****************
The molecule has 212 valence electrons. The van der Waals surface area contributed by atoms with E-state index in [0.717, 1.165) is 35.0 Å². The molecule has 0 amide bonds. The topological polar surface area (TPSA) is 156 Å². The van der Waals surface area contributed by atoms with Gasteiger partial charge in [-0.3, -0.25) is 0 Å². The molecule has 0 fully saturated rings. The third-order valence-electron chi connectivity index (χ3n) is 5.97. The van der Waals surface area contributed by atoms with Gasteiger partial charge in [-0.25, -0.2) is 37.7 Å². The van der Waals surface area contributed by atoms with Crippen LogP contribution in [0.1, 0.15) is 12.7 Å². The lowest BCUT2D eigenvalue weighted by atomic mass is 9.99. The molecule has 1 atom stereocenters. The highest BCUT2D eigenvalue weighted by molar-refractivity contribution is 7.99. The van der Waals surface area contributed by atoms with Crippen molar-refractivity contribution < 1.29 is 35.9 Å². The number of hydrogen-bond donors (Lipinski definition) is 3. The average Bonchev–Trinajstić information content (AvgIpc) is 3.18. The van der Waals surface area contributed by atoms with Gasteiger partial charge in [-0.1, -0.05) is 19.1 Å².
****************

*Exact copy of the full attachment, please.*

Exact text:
The molecule has 212 valence electrons. The van der Waals surface area contributed by atoms with E-state index in [0.717, 1.165) is 35.0 Å². The molecule has 0 amide bonds. The topological polar surface area (TPSA) is 156 Å². The van der Waals surface area contributed by atoms with Gasteiger partial charge in [-0.3, -0.25) is 0 Å². The molecule has 0 fully saturated rings. The third-order valence-electron chi connectivity index (χ3n) is 5.97. The van der Waals surface area contributed by atoms with Gasteiger partial charge in [-0.25, -0.2) is 37.7 Å². The van der Waals surface area contributed by atoms with Crippen LogP contribution in [0.1, 0.15) is 12.7 Å². The lowest BCUT2D eigenvalue weighted by atomic mass is 9.99. The molecule has 1 atom stereocenters. The highest BCUT2D eigenvalue weighted by molar-refractivity contribution is 7.99. The van der Waals surface area contributed by atoms with Crippen molar-refractivity contribution < 1.29 is 35.9 Å². The number of hydrogen-bond donors (Lipinski definition) is 3. The average Bonchev–Trinajstić information content (AvgIpc) is 3.18. The van der Waals surface area contributed by atoms with Gasteiger partial charge in [-0.1, -0.05) is 19.1 Å².